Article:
Perhaps Los Angeles' MOCA and the Tate left out the graphic works because they lacked a conducive space in which to hang them. Rumour has it, however, that the artist himself worried at the way critics read too much into these sideline activities, fearing he might be cast as a quasi-naturalist, despite the severity and singlemindedness of his pursuit of shape and colour. But this begs the question whether curators should collaborate with an artist who is hell-bent on presenting himself in a certain way, even at the expense of the fully rounded and accessible view his own work actually affords.

Kelly worked so well at the Guggenheim it made one feel that, if he didn't exist, the Guggenheim would have had to invent him. Frank Lloyd Wright's design for the museum, a spiral walkway that leads the visitor along the galleried circumference of an inverted cone, does to a modernist art gallery what Kelly does to abstract painting: they burst the conventional shape spreading all attention to the edges. In contrast to the ubiquitous white cube in which anything looks OK, Lloyd Wright's exquisite creation is notoriously difficult when it comes to hanging straightforward common- or-garden square or rectangular canvases. This is because the rake throws vision out of kilter and forces what is often unwelcome attention on to the arbitrariness of the conventional pictorial shape. Sometimes that can be a good thing, protecting the viewer from complacency in the way Picasso tilted the Matisse over his fireplace lest his eye take it for granted. But a painting you live with is one thing; in a full-blown museum survey it's a recipe for vertigo.

In Kelly, however, Lloyd Wright has found his match. The painter's eccentricities of format tease the quirkiness of the architectural setting. A feature of the Guggenheim ramps is that each work is allotted its own alcove. Kelly's paintings domineer the space around them precisely because the gaze is rebutted by the pictorial surface, all attention focusing on the shape itself, or the relationship between colours in works where two or more canvases are juxtaposed at odd angles. Without meaning to belittle Kelly, his work seemed to reach its apogee as the means of seeing Lloyd Wright's masterpiece at its best.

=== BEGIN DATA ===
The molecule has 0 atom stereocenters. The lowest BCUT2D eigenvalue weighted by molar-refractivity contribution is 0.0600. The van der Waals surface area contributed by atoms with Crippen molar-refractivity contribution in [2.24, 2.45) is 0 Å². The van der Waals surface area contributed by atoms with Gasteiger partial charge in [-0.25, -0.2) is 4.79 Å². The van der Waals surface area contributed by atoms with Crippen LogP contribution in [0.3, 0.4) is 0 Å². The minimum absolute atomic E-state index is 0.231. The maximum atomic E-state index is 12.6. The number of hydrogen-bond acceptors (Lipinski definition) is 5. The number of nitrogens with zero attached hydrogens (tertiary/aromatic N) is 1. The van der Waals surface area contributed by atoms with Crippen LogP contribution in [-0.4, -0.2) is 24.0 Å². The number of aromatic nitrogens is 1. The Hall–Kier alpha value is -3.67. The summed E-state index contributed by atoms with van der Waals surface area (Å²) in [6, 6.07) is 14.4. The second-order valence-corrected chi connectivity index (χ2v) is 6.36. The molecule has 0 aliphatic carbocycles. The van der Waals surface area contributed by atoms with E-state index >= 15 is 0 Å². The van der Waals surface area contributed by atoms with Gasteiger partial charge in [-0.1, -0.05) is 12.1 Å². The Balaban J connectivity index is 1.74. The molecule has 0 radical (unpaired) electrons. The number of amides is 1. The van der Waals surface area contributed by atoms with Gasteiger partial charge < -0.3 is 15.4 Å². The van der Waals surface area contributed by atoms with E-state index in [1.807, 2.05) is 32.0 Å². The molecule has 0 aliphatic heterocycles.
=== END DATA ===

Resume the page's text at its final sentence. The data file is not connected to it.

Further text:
I say that in a straightforward modernist interior anything can look good. But curators at MOCA (designed by Arata Isozaki) and Nick Serota at the Tate give the impression of having been nonplussed by Ellsworth Kelly, despite the involvement of the artist in the hang at both institutions. By cutting all reference to the conscientious artistic progress that led to Kelly's brand of depersonalised, primary abstraction, the smaller shows compounded the tendency to sameness that is a feature of mature Kelly, the result of his purist reductions. At LA, to put it bluntly, he looked bland. Even at the Tate, whose director is one of the most able installers of contemporary art in this country, the show is chromatically crowded, visually confusing and, ultimately, more hard work than this easygoing, delicate artist should require.